Several countries in East Africa – namely Kenya, Ethiopia, Uganda, and South Sudan – are still trying to contain the worst desert locust invasion the region has experienced in over 70 years. The locusts have destroyed vegetation – especially staple cereal crops, legumes, and pastures – resulting in huge economic losses. The World Bank estimates that these losses could reach US$8.5 billion by the end of the year.

Unlike many other grasshoppers, the desert locust (Schistocerca gregaria) can change from a harmless solitary phase to a destructive gregarious phase whereby hoppers (juveniles in their early, wingless stages) march together in bands. The adults can fly and form giant swarms that can invade large areas away from their original breeding sites.

Currently, the countries are battling the second generation (or wave) of locusts, as they’ve already reproduced and hatched once within the region. And re-infestation could continue if the environment is conducive to it. Governments have tried to control these insects through a range of efforts: from mobilising military units to using young people as locust cadets.

An attemptpt to control and eliminate populations of flying locusts is expensive and not very effective. The best option, proved by scientists, is to manage them at their breeding sites. Eggs survive and hatch when the environmental conditions are right – they can hatch within weeks or remain undeveloped for years. They’re laid inside soil so can be hard to find; it’s best that control measures – preferably biopesticides – are used when the locusts are at the surface in the form of a nymph or hopper.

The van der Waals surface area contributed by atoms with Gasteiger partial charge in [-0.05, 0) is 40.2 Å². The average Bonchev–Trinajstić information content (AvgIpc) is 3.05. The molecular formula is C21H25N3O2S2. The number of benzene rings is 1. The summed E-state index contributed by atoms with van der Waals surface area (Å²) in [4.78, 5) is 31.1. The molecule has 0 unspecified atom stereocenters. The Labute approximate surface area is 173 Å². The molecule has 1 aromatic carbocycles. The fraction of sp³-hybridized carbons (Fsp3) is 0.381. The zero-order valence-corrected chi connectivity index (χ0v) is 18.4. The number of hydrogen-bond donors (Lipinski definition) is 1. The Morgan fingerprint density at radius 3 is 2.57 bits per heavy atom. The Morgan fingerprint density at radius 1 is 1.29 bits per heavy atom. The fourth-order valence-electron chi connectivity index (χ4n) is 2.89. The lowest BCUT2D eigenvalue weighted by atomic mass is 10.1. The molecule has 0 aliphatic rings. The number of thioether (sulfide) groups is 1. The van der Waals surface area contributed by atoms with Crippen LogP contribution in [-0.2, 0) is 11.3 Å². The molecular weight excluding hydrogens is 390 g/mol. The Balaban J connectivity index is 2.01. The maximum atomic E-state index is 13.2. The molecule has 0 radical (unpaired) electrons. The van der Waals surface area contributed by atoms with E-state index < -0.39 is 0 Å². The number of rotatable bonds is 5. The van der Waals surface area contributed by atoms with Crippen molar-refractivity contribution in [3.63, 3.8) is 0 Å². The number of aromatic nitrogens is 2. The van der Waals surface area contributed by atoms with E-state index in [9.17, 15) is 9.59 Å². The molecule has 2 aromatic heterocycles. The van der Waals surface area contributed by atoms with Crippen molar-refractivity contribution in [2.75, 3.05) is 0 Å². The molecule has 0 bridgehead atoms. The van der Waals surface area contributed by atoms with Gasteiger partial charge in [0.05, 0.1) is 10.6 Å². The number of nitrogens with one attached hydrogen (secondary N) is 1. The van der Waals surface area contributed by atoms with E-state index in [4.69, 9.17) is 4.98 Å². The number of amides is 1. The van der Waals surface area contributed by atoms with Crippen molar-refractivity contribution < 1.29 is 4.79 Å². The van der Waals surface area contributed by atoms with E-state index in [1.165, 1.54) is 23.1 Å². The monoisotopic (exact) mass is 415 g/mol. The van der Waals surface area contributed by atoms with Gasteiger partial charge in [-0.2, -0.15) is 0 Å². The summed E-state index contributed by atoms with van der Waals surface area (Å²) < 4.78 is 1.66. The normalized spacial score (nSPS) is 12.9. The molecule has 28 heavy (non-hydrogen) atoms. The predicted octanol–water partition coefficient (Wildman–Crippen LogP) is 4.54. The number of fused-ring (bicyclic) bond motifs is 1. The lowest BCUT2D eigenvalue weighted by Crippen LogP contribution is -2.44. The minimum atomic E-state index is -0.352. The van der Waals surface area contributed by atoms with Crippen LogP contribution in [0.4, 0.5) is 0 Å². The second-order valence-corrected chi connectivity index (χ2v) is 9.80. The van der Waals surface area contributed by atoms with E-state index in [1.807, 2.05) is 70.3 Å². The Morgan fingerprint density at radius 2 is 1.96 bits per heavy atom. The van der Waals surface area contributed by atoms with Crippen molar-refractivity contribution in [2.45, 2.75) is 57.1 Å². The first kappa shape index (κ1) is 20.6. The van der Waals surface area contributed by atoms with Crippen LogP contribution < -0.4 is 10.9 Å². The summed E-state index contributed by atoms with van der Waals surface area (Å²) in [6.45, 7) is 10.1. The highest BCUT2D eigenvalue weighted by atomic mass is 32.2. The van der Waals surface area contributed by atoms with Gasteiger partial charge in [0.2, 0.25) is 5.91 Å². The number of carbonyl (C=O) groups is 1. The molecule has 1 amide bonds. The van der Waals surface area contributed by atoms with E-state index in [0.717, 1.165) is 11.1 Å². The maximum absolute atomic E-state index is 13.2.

Personnel from International Centre for Insect Physiology and Ecology are trying to fill this gap. They have developed maps that predict where desert locusts could breed in Kenya, Uganda, and South Sudan. The model, supported by a machine learning algorithm, establishes a relationship between historical data from around the world on desert locust breeding sites. It also factors in climate and soil characteristics that are necessary for locusts to lay their eggs, and for the eggs to hatch. Breeding sites can consist of anywhere between 40 to 80 million locusts within a square kilometre.

Some of the intervention actions include; Due to a large area for potential breeding of locusts, a permanent locust monitoring unit in Kenya must be established. It should consist of ground and aerial surveillance teams, locust biologists, socio-economists, remote-sensing experts and weather and vegetation forecasters. Sustainable locust management interventions and associated mobilisation of financial, logistical and human resources need to be closely linked with strengthened locust monitoring efforts. Find out more about it here.